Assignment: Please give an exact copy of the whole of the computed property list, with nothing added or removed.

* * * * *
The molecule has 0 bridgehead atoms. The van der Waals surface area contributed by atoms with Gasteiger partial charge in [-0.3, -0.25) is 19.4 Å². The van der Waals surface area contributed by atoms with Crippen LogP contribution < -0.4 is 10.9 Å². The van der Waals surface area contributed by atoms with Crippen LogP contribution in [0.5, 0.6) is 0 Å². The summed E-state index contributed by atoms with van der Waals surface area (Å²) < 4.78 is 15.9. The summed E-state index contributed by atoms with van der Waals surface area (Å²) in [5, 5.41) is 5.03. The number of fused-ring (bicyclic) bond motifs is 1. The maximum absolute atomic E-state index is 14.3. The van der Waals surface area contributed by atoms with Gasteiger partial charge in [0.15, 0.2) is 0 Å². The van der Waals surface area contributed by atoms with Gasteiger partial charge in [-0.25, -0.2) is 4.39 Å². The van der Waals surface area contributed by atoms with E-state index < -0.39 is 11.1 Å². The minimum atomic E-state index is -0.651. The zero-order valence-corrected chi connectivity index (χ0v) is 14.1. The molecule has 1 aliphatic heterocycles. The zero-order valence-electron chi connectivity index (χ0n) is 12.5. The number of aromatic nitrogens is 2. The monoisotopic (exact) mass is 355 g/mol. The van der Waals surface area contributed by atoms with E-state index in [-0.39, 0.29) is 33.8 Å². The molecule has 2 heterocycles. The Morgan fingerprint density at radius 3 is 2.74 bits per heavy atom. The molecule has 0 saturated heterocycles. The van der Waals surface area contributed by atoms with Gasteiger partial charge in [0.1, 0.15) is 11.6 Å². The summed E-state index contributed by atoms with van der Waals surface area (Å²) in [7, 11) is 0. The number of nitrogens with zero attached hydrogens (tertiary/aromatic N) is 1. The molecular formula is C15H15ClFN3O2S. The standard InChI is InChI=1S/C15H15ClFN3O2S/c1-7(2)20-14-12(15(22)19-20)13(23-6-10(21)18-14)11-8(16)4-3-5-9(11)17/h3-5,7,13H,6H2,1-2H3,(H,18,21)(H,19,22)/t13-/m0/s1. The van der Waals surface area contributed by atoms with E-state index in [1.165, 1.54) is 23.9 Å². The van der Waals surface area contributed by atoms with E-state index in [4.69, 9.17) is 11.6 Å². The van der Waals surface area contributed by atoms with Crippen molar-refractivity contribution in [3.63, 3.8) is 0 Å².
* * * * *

The molecule has 0 bridgehead atoms. The van der Waals surface area contributed by atoms with Gasteiger partial charge in [-0.3, -0.25) is 19.4 Å². The van der Waals surface area contributed by atoms with Crippen LogP contribution < -0.4 is 10.9 Å². The van der Waals surface area contributed by atoms with Crippen LogP contribution in [0.5, 0.6) is 0 Å². The summed E-state index contributed by atoms with van der Waals surface area (Å²) < 4.78 is 15.9. The summed E-state index contributed by atoms with van der Waals surface area (Å²) in [5, 5.41) is 5.03. The number of fused-ring (bicyclic) bond motifs is 1. The maximum absolute atomic E-state index is 14.3. The van der Waals surface area contributed by atoms with Gasteiger partial charge in [0.15, 0.2) is 0 Å². The van der Waals surface area contributed by atoms with Gasteiger partial charge in [-0.25, -0.2) is 4.39 Å². The van der Waals surface area contributed by atoms with E-state index < -0.39 is 11.1 Å². The minimum atomic E-state index is -0.651. The zero-order valence-corrected chi connectivity index (χ0v) is 14.1. The molecule has 1 aliphatic heterocycles. The zero-order valence-electron chi connectivity index (χ0n) is 12.5. The number of aromatic nitrogens is 2. The monoisotopic (exact) mass is 355 g/mol. The van der Waals surface area contributed by atoms with E-state index in [-0.39, 0.29) is 33.8 Å². The molecule has 2 heterocycles. The Morgan fingerprint density at radius 3 is 2.74 bits per heavy atom. The molecule has 0 saturated heterocycles. The van der Waals surface area contributed by atoms with Gasteiger partial charge in [0.1, 0.15) is 11.6 Å². The summed E-state index contributed by atoms with van der Waals surface area (Å²) in [7, 11) is 0. The number of nitrogens with zero attached hydrogens (tertiary/aromatic N) is 1. The molecular formula is C15H15ClFN3O2S. The standard InChI is InChI=1S/C15H15ClFN3O2S/c1-7(2)20-14-12(15(22)19-20)13(23-6-10(21)18-14)11-8(16)4-3-5-9(11)17/h3-5,7,13H,6H2,1-2H3,(H,18,21)(H,19,22)/t13-/m0/s1. The van der Waals surface area contributed by atoms with E-state index in [1.165, 1.54) is 23.9 Å². The van der Waals surface area contributed by atoms with E-state index in [4.69, 9.17) is 11.6 Å². The van der Waals surface area contributed by atoms with Crippen molar-refractivity contribution in [3.63, 3.8) is 0 Å².